WTVR, SHELBY BROWN
In the midst of a global pandemic, supporting Virginia governments, small businesses and healthcare providers is a pretty tall order.
That’s the goal of CARES Act relief funds that Congress allocated back in the spring.
The money is aimed at covering COVID 19-related projects and must be spent by December 30. Now, some lawmakers like Congresswoman Abigail Spanberger say it’s impossible.
She recently sent a letter asking Congress to extend the deadline into late 2021.
“What I’m hearing on the ground from school districts, from local community leaders, to free clinics, to nursing homes and from those who are working to get broadband to our communities, is that they cannot spend the money before the deadline for reasons outside of their control,” Spanberger said. “So, in school districts looking to update their ventilation systems, it’s hard to get not just the supplies you need, but the skilled workers scheduled to do it.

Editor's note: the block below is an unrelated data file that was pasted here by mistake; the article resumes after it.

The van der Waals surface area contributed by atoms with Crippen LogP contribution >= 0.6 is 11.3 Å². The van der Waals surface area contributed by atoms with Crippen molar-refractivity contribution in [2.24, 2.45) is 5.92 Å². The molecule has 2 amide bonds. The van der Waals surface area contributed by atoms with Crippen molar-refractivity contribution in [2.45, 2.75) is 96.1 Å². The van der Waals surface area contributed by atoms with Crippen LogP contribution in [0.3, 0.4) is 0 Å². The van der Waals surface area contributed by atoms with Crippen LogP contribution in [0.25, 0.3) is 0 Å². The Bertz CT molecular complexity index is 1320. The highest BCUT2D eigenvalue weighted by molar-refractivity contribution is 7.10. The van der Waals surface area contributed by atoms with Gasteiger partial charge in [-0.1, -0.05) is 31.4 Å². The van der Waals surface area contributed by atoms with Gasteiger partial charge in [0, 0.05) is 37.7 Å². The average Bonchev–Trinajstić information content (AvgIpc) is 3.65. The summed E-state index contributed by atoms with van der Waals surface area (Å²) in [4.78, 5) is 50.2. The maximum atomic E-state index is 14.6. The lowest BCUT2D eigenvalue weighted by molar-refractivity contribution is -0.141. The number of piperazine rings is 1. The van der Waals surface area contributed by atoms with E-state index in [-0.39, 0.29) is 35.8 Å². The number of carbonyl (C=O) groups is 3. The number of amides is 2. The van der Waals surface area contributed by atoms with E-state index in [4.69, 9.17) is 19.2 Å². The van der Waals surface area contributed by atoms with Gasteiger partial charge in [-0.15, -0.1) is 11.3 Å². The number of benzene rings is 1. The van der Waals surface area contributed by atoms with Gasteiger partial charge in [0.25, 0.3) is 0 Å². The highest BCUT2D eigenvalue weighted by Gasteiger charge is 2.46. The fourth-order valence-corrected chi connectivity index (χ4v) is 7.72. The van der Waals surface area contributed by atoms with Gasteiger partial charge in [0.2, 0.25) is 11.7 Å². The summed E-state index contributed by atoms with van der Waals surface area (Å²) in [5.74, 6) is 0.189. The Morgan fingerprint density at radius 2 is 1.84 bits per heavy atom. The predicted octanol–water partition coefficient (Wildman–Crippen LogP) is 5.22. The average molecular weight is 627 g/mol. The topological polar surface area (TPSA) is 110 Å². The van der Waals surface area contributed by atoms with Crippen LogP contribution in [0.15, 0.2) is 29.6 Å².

“Secondly, we don’t have the vaccine yet, so we can’t be spending money creating the supply chain here in Central VA,” Spanberger added.
Lawmakers say extending the coronavirus relief funding ensures free clinics in underserved communities can deliver vital support to keep people safe, tested and healthy.
“I think it’s a straight forward and necessary change to extend the deadline,” said Spanberger. “I’m asking for the extension through the end of next year in some of my negotiations related to the next COVID relief package. We have taken the steps of having that be included, perhaps not through the end of the year, but the end of the government’s fiscal year.”
In order to get the deadline extended, which has bipartisan support, Congress can wrap it into their next coronavirus relief bill or incorporate it into their end of year spending bills.